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Riverside Place, Riverside Court, Stamford



Riverside Court is located on the north bank of the River Welland in Stamford.


Riverside Court was the re-development of an electricity sub-station comprising of high density urban housing around two loosely defined courts. These open directly onto shared pedestrian and vehicular space with an access street entering under an arch from Wharf Road. The development achieves a density of 104 units a hectare with 72 units in 0.69ha, which is well above the design standards recommended in PPS 3 Housing. The idea of betterment has resulted in an increased rate of runoff justified on the grounds that stored water is best released before flood water enters Stamford from the wolds higher up in the catchment.


Figure 1 Plan of Stanford SuDS scheme

Figure 1 Plan of the Stanford SuDS scheme (Bob Bray)

Click on image to enlarge


SuDS used

Permerable paving, rills and canals. Permeable paving sometimes augmented by shallow geocellular storage. 

Figure 2 Car park using permeable paving for SuDS Figure 3 SuDS Rill

Figure 2 Car park using permeable paving (Bob Bray)

Figure 3 Planted rill


How it works

Vehicular surfaces in each court and the access street together with some of the parking spaces use

Figure 4 Planted SuDS rill

Figure 4 Rill leading to the Welland River

permeable pavements to achieve collection, cleaning and storage of runoff in a very confined space with no land take. Roof water is collected through silt traps that flow into diffuser boxes within the voided stone sub-base or directly to planted rills. In some places the voided stone construction is enhanced by shallow geocellular drainage.


The whole pavement contributes clean water to a courtyard canal and rill before flowing through three control points into a river side canal, that reflect the three sub-catchments, identified within the development. A slot weir to the River Welland controls the flow down a stepped rill to the waters edge.


The planted landscape beds control the flow of the courtyards are conventional planters but the planted canals and rills raise the landscape quality significantly. They also provide an exceedance route through the housing development.


Specific details

The courtyard design was not constrained by adoption requirements as the whole development is maintained by a management company.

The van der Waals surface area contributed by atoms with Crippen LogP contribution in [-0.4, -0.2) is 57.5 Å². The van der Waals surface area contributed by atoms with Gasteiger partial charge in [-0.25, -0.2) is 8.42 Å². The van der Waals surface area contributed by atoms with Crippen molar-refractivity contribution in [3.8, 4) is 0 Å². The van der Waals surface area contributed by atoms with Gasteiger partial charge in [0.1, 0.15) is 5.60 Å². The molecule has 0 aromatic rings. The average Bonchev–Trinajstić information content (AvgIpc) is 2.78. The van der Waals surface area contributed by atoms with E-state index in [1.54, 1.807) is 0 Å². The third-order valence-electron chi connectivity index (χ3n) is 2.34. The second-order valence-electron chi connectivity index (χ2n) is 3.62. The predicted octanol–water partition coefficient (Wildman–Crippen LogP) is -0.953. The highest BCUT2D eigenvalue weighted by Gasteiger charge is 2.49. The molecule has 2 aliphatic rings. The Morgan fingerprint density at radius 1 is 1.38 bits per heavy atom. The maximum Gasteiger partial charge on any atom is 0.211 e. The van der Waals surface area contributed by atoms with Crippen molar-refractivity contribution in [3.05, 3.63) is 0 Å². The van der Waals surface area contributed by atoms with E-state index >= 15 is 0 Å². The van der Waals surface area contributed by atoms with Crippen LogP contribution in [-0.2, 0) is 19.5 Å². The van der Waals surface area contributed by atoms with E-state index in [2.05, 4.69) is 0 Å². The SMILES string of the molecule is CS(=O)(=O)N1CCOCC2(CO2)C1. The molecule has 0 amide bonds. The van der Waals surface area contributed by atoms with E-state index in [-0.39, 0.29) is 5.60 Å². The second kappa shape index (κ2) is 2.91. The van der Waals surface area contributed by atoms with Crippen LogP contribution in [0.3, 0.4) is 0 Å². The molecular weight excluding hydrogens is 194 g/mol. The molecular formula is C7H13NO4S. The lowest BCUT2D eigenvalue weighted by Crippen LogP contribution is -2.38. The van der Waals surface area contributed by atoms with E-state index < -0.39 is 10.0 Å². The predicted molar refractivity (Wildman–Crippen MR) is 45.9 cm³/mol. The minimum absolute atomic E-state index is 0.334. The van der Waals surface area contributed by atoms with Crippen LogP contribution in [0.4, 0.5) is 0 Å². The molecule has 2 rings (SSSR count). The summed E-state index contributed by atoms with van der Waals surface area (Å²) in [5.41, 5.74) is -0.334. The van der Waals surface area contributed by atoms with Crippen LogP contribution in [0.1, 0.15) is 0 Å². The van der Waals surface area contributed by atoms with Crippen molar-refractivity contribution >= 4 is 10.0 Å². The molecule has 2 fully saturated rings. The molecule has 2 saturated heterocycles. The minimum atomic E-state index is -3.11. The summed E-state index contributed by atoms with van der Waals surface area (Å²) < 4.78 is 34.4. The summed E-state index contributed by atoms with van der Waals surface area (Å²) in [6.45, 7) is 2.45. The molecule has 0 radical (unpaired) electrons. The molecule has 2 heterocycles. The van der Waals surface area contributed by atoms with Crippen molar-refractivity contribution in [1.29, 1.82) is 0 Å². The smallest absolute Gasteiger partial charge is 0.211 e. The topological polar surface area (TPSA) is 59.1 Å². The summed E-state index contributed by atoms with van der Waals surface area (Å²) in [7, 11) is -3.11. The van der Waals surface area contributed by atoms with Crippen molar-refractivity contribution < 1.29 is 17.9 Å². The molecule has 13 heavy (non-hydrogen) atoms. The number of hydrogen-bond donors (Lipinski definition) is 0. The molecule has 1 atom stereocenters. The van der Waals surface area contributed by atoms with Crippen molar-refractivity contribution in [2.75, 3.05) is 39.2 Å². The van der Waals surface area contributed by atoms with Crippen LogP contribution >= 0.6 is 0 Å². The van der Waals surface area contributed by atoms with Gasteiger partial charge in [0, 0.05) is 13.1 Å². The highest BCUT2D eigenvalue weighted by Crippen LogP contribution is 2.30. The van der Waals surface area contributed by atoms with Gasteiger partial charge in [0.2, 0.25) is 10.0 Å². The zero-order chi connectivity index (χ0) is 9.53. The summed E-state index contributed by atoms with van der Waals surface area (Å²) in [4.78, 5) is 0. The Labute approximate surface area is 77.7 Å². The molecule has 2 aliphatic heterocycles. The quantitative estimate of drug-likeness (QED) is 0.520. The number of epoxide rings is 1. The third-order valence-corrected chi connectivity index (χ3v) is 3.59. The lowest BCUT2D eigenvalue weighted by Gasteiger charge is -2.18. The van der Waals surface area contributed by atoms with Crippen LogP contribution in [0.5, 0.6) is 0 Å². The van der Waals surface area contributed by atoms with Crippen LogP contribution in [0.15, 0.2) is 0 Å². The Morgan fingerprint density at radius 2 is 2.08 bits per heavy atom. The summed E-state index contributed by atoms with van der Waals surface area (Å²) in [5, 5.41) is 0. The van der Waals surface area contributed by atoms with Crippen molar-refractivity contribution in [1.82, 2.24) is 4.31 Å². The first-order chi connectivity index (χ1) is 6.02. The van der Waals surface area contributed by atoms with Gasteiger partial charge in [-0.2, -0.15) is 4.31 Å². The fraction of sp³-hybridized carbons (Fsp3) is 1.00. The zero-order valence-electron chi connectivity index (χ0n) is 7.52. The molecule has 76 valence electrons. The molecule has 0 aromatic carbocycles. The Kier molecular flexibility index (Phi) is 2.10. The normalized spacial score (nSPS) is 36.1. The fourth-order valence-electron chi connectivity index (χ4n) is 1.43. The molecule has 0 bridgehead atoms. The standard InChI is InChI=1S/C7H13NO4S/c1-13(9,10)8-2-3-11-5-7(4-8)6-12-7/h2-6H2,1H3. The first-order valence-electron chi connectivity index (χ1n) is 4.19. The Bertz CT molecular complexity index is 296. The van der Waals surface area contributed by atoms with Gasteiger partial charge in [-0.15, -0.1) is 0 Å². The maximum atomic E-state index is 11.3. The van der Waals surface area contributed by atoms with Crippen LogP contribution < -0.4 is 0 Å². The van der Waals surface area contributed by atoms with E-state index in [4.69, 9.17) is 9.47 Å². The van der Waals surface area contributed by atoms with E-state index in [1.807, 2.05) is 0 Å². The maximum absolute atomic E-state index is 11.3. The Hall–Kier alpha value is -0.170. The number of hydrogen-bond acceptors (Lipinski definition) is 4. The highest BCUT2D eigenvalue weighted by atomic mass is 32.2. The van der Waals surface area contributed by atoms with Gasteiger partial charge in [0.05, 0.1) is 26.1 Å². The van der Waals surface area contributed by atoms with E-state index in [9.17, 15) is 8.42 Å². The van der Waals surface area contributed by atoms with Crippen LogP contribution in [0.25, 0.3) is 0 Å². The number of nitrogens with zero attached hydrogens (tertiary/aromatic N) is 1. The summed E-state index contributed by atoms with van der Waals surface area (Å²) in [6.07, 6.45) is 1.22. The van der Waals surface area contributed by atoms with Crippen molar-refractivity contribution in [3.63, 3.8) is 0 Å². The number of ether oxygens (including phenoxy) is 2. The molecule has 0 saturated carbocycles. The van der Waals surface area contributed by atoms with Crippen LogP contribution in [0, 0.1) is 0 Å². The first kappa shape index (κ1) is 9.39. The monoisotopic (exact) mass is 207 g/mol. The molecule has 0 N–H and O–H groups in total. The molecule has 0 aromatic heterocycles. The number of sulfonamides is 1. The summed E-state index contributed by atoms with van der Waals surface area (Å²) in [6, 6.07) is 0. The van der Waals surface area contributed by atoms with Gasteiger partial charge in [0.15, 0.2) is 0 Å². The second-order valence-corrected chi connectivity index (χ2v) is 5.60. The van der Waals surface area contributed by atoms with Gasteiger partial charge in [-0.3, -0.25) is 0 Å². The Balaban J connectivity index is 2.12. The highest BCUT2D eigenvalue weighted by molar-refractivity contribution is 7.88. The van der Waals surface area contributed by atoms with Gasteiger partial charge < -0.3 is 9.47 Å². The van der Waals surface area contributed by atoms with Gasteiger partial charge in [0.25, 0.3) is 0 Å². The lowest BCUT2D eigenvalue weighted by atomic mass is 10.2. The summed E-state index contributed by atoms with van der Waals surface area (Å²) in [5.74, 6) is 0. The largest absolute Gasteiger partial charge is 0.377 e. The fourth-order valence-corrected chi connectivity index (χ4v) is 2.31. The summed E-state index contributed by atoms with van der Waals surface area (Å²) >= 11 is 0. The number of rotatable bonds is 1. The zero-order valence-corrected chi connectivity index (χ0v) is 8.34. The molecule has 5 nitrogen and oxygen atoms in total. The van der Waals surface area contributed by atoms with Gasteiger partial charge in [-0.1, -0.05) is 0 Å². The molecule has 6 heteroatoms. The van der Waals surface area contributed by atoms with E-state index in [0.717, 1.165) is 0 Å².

Design & construction

Despite repeated visits, a change of site agent towards the end of the contract resulted in extensive surface silt contamination of the pavement. However, following a brushing and suction cleaning of permeable block paving, the performance has been restored as there were no reports of problems during heavy rain in either 2007 or 2008.  Indeed, following heavy rain in July 2007, the site was reported to be dry on the surface with no outflow when the rest of Stamford was covered in puddles and standing water.


Benefits & achievements

The following benefits of SuDS were highlighted through this scheme:

    • design interaction with sympathetic professionals can deliver exciting schemes

    • permeable pavement can deliver a source of clean water for amenity features such as canals, rills and other water features with negligible land take.

    • permeable pavement can be rehabilitated after siltration on the surface and performs well in heavy rainfall

    • an urban design approach delivers high quality urban landscape

    • flexibility in design delivers exciting and easily maintained urban space


Challenges & lessons learnt

Figure 5 SuDS Outlet detail

Figure 5 Outlet from rill to the River Welland

During 2007, a complaint was received from residents that the planted canals were unsightly and smelled following a long dry period in early summer.  Immediate inspection revealed that minimum planting had been undertaken resulting in very slow establishment but that standing water was crystal clear with no smell whatsoever.  It could be assumed that the poor appearance and still character of the water in the canals created concern to residents unfamiliar with water features near housing.  Replanting was done in July and within three months the canals and rill were full of greenery and no comments have been communicated since that time.


 SuDS can be used in:


  • High density housing as long as permeable surfaces are considered in the design. 

  • Permeable paving can be rehabilitated following siltation

  • Well designed SuDS features contribute to the Urban Design quality. 


The information on the Stamford project was provided by:
Bob Bray ,Robert Bray Associates, Fairfield, Coronation Road, Rodborough, Stroud, GL5 3SB


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